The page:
Why 1900 was not a Leap Year (1899)

Note: This article may feature affiliate links to or other companies. Qualifying purchases made via these links may earn us a small commission at no additional cost to you. Find out more here.

Why 1900 is not a Leap Year

The year 1900 will not be counted among the leap years. The year is 365 days, five hours and forty-nine minutes long; eleven minutes are taken every year to make the year 365-1/4 days long, and every fourth year we have an extra day. This was Julius Caesar’s arrangement.

Where do those eleven minutes come from? They come from the future, and are paid by omitting a leap year every one hundred years.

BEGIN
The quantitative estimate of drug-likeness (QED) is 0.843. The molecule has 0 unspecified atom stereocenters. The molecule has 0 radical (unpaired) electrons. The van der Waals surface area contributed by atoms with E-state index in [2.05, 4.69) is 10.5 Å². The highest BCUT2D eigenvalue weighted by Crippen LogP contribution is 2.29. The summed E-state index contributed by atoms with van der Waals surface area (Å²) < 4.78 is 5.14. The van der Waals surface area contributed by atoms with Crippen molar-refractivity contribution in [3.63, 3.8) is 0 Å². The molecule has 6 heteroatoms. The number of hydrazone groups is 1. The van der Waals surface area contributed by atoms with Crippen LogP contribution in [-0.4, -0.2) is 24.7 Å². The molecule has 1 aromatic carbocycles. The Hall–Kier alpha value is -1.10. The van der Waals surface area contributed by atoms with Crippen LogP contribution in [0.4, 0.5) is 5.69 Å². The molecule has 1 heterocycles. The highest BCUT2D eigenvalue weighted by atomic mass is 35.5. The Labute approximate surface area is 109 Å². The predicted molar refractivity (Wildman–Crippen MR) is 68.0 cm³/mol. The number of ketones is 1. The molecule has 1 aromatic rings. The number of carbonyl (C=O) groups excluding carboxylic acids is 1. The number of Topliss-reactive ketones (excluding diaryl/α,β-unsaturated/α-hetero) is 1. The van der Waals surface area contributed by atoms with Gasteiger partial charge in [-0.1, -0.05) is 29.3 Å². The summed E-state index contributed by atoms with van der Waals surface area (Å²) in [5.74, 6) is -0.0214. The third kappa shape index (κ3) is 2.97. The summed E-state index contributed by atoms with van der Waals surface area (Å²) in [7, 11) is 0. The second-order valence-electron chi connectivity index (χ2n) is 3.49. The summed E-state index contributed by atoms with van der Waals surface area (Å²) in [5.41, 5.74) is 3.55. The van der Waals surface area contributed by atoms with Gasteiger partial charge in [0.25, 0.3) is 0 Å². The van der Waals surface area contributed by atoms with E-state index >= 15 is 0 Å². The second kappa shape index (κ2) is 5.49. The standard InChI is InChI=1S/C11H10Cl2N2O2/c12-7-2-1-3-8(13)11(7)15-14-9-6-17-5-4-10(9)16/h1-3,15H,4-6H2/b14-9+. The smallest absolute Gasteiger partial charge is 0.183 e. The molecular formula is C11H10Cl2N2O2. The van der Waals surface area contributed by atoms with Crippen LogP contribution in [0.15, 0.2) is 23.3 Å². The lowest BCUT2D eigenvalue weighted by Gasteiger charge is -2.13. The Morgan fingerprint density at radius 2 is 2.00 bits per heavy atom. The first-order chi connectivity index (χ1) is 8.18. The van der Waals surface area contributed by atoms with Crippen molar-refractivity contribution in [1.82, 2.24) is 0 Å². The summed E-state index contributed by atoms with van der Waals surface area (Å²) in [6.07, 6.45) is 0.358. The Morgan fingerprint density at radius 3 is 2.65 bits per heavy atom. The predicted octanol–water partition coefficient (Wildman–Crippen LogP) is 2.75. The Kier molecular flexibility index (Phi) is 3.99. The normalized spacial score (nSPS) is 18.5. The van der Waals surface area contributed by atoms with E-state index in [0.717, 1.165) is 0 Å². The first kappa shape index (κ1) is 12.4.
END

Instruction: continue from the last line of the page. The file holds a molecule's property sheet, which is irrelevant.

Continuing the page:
But if leap year is omitted regularly every one hundredth year, in the course of four hundred years it is found that the eleven minutes taken each year will not only have been paid back, but a whole day will have been given up.

So Pope Gregory XIII, who improved on Caesar’s calendar In 1862, decreed that every centurial year divisible by four should be a leap year after all. So we borrow eleven minutes every year, more than paying our borrowings back by omitting three leap years in three centurial years, and square matters by having a lean year in the fourth centurial year.

Pope Gregory’s arrangement is so exact, and the borrowing and paying back balance so closely, that we borrow more than we pay back to the extent of one day in 3866 years.


Illustration: Calendar page for February 1896

More stories you might like

See our books

Leave a Reply

Your email address will not be published. Required fields are marked *

This site uses Akismet to reduce spam. Learn how your comment data is processed.

Pin It on Pinterest